Springtime in the garden. Ready to dig in? From clearing out the chemicals to picking native plants, growing green brings big benefits to people, pets and the planet. Get started today with these five tips from Metro Natural Gardening Specialist Carl Grimm:
Shake out the shed
Got pesticides? Round them up from the shed, and drop them off at one of Metro's household hazardous waste facilities or periodic collection events. Replacing toxic chemicals with compost, organic fertilizers, hand tools and other nonhazardous garden helpers makes for a safer yard and healthier waterways.
Prep the soil with compost
Time to harvest that soil-like stuff from the bottom of your compost bin. It's compost, indeed, so scoop or shovel it out, spread it and fork it into your planting beds. Only work the soil when it's a bit moist, however, (not dripping wet) to protect its structure and ensure drainage. If growing typical edibles, roses or annual flowers, consider adding a little organic fertilizer to the soil. Avoid overfertilizing, which can increase pest or disease problems.
Plant some native plants
Brilliant red-flowering currants, gorgeous Oregon grapes and delicate trilliums hint at the amazing array of great garden natives. Match them with the sun, soil and moisture conditions they like, and you'll gain a low-maintenance oasis that brings birds, bees and butterflies to the yard. Many nonnative plants get a thumbs up, too, but steer clear of invasive species such as ivy and butterfly bush.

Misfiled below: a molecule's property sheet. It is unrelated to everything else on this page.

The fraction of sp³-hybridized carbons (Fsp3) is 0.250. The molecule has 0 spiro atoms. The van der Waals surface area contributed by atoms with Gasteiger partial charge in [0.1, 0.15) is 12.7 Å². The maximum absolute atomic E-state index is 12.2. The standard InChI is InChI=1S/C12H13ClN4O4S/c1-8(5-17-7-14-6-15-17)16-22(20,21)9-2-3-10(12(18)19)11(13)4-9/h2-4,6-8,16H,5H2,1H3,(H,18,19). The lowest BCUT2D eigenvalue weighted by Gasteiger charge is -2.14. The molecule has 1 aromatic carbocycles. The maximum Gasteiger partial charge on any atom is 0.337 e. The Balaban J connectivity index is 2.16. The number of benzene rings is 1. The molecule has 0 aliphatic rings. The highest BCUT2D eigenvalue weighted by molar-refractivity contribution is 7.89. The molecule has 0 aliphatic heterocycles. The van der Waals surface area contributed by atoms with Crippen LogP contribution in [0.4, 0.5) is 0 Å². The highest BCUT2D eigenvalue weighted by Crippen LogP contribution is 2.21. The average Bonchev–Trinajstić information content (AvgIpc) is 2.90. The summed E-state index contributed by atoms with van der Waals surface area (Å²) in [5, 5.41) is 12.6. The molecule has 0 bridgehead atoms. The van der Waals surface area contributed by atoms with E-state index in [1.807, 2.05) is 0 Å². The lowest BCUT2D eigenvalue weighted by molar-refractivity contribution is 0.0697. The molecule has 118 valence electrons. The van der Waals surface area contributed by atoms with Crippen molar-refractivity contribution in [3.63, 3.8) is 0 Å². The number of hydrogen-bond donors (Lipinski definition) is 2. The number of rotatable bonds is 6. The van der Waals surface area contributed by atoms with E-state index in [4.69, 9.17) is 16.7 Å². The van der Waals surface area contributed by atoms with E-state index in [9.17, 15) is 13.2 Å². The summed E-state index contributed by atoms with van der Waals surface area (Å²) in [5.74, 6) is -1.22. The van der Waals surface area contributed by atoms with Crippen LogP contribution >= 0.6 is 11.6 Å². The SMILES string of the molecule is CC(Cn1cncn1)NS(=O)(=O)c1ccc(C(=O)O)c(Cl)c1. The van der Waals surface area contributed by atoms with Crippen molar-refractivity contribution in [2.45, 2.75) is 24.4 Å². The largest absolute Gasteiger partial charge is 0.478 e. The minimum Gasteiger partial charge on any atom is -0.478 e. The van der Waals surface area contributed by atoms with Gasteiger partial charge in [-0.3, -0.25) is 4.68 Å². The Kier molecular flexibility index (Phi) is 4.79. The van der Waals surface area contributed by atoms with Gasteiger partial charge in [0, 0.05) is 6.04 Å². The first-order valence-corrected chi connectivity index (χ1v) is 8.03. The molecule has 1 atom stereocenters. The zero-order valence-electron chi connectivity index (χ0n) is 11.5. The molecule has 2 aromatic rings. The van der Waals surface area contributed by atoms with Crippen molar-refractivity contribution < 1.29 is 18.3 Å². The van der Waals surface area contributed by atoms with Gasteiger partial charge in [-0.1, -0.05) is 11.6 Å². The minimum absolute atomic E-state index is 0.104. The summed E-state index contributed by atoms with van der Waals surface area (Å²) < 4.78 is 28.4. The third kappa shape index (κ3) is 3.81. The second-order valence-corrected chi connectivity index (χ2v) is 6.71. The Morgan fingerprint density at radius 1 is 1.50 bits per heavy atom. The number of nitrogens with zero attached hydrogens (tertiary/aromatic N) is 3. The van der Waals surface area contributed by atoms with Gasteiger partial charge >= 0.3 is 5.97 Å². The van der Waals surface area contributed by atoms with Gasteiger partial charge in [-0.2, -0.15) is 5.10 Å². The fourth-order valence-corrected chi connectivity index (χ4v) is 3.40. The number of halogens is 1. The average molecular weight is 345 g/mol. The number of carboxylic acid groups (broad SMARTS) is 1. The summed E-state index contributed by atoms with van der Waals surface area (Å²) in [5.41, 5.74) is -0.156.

Grow some organic food
Don't miss the simple satisfaction of picking tomatoes, strawberries or lettuce from your own yard. A wood-edged raised bed on a sunny spot can pump out the produce - with just a little love and care. Add a few Mediterranean herbs, berry bushes and bean plants to your border beds, and enjoy the colorful, edible bounty.
Add just a little water
Don't let stray sprinklers, damaged drip lines and forgotten timers blast your water bill. Check for leaks, adjust your timers to the weather and avoid overwatering to conserve water, save money and protect the health of your plants. Butterflies, bees and birds need water, too. Make a bug bath by filling a tray with pebbles or sand and water.
Pesky slugs? Leaf blight? Weeds? Time to take 'em on without toxic chemicals. Metro's newly updated Grow Smart, Grow Safe consumer guide ranks 600 pesticides, fertilizers and soil amendments, helping home gardeners and landscape professionals find products least hazardous to people, pets, wildlife and waterways. Want more green gardening ideas? Metro now offers more than 60 public seminars at home gardens, retail nurseries and demonstration gardens across the region. For the complete schedule or a free copy of Grow Smart, Grow Safe, call Metro Recycling Information at 503-234-3000 or download the PDF by clicking here,